Take 5 with Dr Rachna Chowla
Five questions with Dr Rachna Chowla, one of King’s Health Partners new Joint Directors of Clinical Strategy. Hear about how Rachna will lead on primary care collaborations to improve outcomes for local people.
Tell us about yourself
I am most definitely a GP at heart. I currently work at Albion St GP Practice in Rotherhithe and am also one of the clinical leads for Clinical Effectiveness Southwark. I have worked in Albion St Practice on and off for more than 10 years and during my time away from Practice I have done lots of different things – an MBA, worked in Milan for a big pharma company in Strategy and Marketing, a health-tech start-up in London, research for the Health Foundation on Innovation in healthcare, and work with The King’s Fund on Compassionate Leadership and Innovation. In between all this, I also developed my love for poetry. I’ve published a collection of my poems and am working (very slowly) on my second.
My journey with King's Health Partners in some ways started more than 20 years ago as I trained at King’s College London. Rather poignantly my admission letter to medical school, which my parents have still kept safe at home, was signed by Prof John Moxham, King’s Health Partners current Director of Value. My training took place across King's Health Partners and most of my hospital jobs have also been here, so the trusts and campuses all feel pleasantly familiar. In the last two years, through work at Clinical Effectiveness Southwark, I have worked with King's Health Partners supporting the Vital 5 programme and participated in the King's Health Partners annual conference by running workshops.
What does your new role with King’s Health Partners involve?
Working alongside the other Joint Directors of Clinical Strategy, Irem and Natasha, my role will be to understand how, as an Academic Health Sciences Centre, King's Health Partners can work with and support primary care. Whilst it feels that the potential scope for collaboration is huge, I am also cognizant of the current changes within primary care, for example, Primary Care Networks being set up and the merging of Clinical Commissioning Groups (CCGs) into one Sustainability and Transformation Partnership (STP) and how this can feel quite unsettling on the ground.
So right now we are in listening and understanding mode. Talking to lots of colleagues within the South East London primary care ecosystem. Beginning to understand from their perspective how things are, what their needs are, how these might change and what the synergies might be between us. One area of work will be to further explore how we could implement the Vital 5 within primary care. Responding to worsening health inequalities is a key national and local priority and I believe the Vital 5 programme can play an important role in meeting this challenge and improving outcomes for our local population.
I am also keen to meet colleagues within the trusts and University to learn how through this role we can build closer links between us all.
How do you think King’s Health Partners can make a difference in this area?
I think that tapping into the world-class research, education and clinical practice that takes place across the partnership will be key.
This model of joined-up partnership working, reaching out beyond just healthcare, could help to drive further collaboration and actively involve our system partners so that collectively, we can think about and do something about, major challenges such as health inequalities.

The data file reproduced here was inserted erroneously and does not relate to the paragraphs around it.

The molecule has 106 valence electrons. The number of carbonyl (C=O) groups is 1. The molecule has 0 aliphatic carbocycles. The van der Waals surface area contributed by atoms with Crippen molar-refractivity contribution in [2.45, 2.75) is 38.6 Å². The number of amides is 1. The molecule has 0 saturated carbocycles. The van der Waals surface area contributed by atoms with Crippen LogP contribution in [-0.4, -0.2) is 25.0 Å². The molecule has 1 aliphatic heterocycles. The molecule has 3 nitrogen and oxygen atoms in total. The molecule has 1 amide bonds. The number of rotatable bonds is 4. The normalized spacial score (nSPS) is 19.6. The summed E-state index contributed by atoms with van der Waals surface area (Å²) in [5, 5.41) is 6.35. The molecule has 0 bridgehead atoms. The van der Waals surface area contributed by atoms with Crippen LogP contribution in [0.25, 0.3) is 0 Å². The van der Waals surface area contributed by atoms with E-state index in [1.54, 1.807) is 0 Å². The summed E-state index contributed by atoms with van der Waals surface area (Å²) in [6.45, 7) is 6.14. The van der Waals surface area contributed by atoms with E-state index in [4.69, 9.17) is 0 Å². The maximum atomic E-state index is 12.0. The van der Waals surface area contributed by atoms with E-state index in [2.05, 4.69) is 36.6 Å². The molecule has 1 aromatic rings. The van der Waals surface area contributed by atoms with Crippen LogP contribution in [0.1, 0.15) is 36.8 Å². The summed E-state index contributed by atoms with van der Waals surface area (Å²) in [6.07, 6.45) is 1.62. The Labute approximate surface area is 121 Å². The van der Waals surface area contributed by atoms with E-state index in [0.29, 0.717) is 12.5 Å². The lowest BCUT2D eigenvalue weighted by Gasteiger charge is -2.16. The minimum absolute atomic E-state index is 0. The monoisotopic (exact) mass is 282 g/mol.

What are your top priorities in your first three-to-six months, and the longer-term?
Over the next few months, I will be meeting lots of people and listening with fascination (as Nancy Kline says) to understand things from their perspective and to understand more about joint opportunities.
I would like to learn from the experience of other organisations on how they have engaged with primary care. I would love to talk more with system thinkers like Guy’s and St Thomas’ Charity who are starting to focus on Urban Health, or the Health Foundation who have done so much to bring awareness of the Social Determinants of Health to the fore. As the conversations start, I am sure there will be lots more to learn and uncover. If you asked me in a year, the answer might be quite different to this!
In the longer term, I think it will be really interesting to see what impact we could bring about by being part of the system and what could happen to health inequalities if we all worked together and the Vital 5 were measured and acted upon for an entire population.
I’m also personally very interested in exploring topics like teaching innovation in healthcare for medical students, encouraging conversations on compassion cultivation and compassionate leadership, and bringing arts into my work. I love poetry and have shared poems with patients (sometimes my own) as I find they can be truly cathartic for both. I was delighted to see a recent poetry exhibit at South London and Maudsley and would love to explore how we can build on initiatives like that.
What is the best advice you’ve ever been given?
This must be from the compassionate leadership work I have been involved with. Taking the time to notice and listen to what is happening for people around us, taking the time to understand, and understand deeply enough to have an empathic response, which then leads to taking intelligent action to help. I think this should be applied to ourselves, as much as we would think about using it to help others.